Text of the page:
Africa’s Disproportionate COVID-19 Pandemic

This excerpt, from Achille Mbembe, a Cameroonian author, refers to the current moment shared by the whole world and all its inhabitants: “As what is both off the ground and our common ground, the universal right to breath is not quantifiable. It cannot be appropriable. It is a right in relation to the universality not only of each member of the human species, but of the living as a whole. It must, therefore, be understood as a fundamental right to existence. As such, it cannot be subject to confiscation, and escapes all sovereignty in itself. It is, moreover, an original right to inhabit the Earth, proper to the universal community of its inhabitants, humans and not humans” (Mbembe, 2020). The year 2020 saw the advancement of a disease, which is believed to have started in China and later spread across the globe from major centers, the main power poles in the world. In this way, the dangers for humanity have become more latent. This statement, however, does not refer only to the spread of the disease. These dangers are more and more existential, with greater risk for and making the life of the marginalized strata of society unfeasible, such as Africans and refugees, among others.

This discussion on the COVID-19 pandemic will be guided by the following question: Does the COVID-19 pandemic affect everyone in the same way? We depart from the reflection of a society that is already asphyxiated, beyond the biological aspects that are afflicted by the virus. Thus, 2020 received COVID-19, an infectious disease caused by the new coronavirus that causes respiratory problems and requires special treatment. Elderly people and/or those with pre-existing diseases – such as vascular or respiratory problems, diabetes, and cancer – have greater chances of developing the disease more severely. Its transmission occurs mostly through saliva or nasal discharge from infected people when coughing or sneezing. Declared a pandemic by the World Health Organization (WHO) on March 11, 2020, COVID-19 has already infected 4.628.903 people, resulting in the death of 312.009 of them, with an average lethality rate of 6.74% (data from May 15, 2020)[1]. The cases have been reported in 216 countries, regionally allocated according to the table below. It is worth mentioning that we consider the WHO’s criterion of an African region, which considers Africa the south of the Sahara, disregarding the countries of the north and the east – the so-called Horn of Africa.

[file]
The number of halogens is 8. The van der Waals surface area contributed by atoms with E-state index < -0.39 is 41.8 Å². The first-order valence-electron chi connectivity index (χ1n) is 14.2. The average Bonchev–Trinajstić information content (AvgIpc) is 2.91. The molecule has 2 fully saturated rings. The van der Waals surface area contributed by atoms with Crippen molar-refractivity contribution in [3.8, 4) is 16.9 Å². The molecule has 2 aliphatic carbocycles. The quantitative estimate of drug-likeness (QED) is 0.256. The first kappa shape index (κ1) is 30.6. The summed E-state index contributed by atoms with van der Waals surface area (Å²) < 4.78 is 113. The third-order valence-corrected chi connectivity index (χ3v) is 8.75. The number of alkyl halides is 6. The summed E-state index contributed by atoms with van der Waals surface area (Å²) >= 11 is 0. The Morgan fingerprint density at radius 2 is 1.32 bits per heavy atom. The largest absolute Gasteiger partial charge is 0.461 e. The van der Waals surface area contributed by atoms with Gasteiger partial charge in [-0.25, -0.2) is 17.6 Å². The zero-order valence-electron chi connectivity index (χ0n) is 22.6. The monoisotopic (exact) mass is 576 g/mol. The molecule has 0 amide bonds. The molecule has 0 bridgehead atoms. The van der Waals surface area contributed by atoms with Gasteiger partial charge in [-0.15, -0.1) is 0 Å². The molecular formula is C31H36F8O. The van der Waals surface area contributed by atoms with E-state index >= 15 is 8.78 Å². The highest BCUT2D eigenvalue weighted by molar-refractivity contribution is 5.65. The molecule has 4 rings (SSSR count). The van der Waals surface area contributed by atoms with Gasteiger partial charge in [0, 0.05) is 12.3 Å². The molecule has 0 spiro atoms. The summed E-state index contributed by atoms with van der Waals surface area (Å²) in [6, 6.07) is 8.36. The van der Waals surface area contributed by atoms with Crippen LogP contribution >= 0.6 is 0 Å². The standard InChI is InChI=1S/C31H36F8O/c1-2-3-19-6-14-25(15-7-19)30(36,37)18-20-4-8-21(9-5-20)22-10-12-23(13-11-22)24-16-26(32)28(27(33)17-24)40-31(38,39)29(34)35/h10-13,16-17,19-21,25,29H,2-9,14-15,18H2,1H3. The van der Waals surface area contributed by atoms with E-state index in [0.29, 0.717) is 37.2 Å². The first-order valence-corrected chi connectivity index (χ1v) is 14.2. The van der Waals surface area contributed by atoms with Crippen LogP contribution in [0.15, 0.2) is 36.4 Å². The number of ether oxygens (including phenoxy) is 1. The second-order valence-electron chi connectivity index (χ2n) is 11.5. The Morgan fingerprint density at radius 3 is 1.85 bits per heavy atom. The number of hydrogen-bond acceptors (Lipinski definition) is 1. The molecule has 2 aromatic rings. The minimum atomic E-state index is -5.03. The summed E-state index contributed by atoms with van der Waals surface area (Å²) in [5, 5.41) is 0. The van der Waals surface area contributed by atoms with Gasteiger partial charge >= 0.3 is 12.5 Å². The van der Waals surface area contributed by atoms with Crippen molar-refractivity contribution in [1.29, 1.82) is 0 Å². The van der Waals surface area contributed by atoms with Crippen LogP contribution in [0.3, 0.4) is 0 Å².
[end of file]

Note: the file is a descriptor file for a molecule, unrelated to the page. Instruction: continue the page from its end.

WHO data from 18 May 2020.

The first cases of COVID-19 occurred in December 2019, in China. The country reported cases of severe pneumonia by unidentified agents. Chinese authorities identified and isolated the new type of coronavirus in January 2020. In January 2020, cases were reported in Thailand, Korea, and Japan, spreading across Asia and reaching Europe and the United States (USA) later that month, according to the first WHO report. It should be noted that the spread occurred from the central areas to the peripheral regions and that the first epicenters of the disease occurred in the largest production centers in their respective areas – such as Beijing, Milan, Paris, London, and New York. The acceleration of contagion in these areas was made possible, above all, because of air transport mobility inherent to the globalized world, and the spatial organization structure presented by agglomerations, mainly in large cities.

According to the table below the first reported cases in Africa were in Algeria and Nigeria, on February 26, 2020, and February 28, 2020, respectively, followed by Senegal (March 03, 2020), Cameroon, and South Africa (both on March 06, 2020). It is worth noting that these countries have strong relations with the outside world, especially with China, thus resulting in imported cases of citizens returning from travels. In southern Africa, for example, Johannesburg’s airport in South Africa was the main gateway for the virus, via Beijing.

Data of COVID-19 infections by countries in the African region: WHO data until 15 May 2020. Emphasis on countries with a lethality rate above the world average of 6.74%.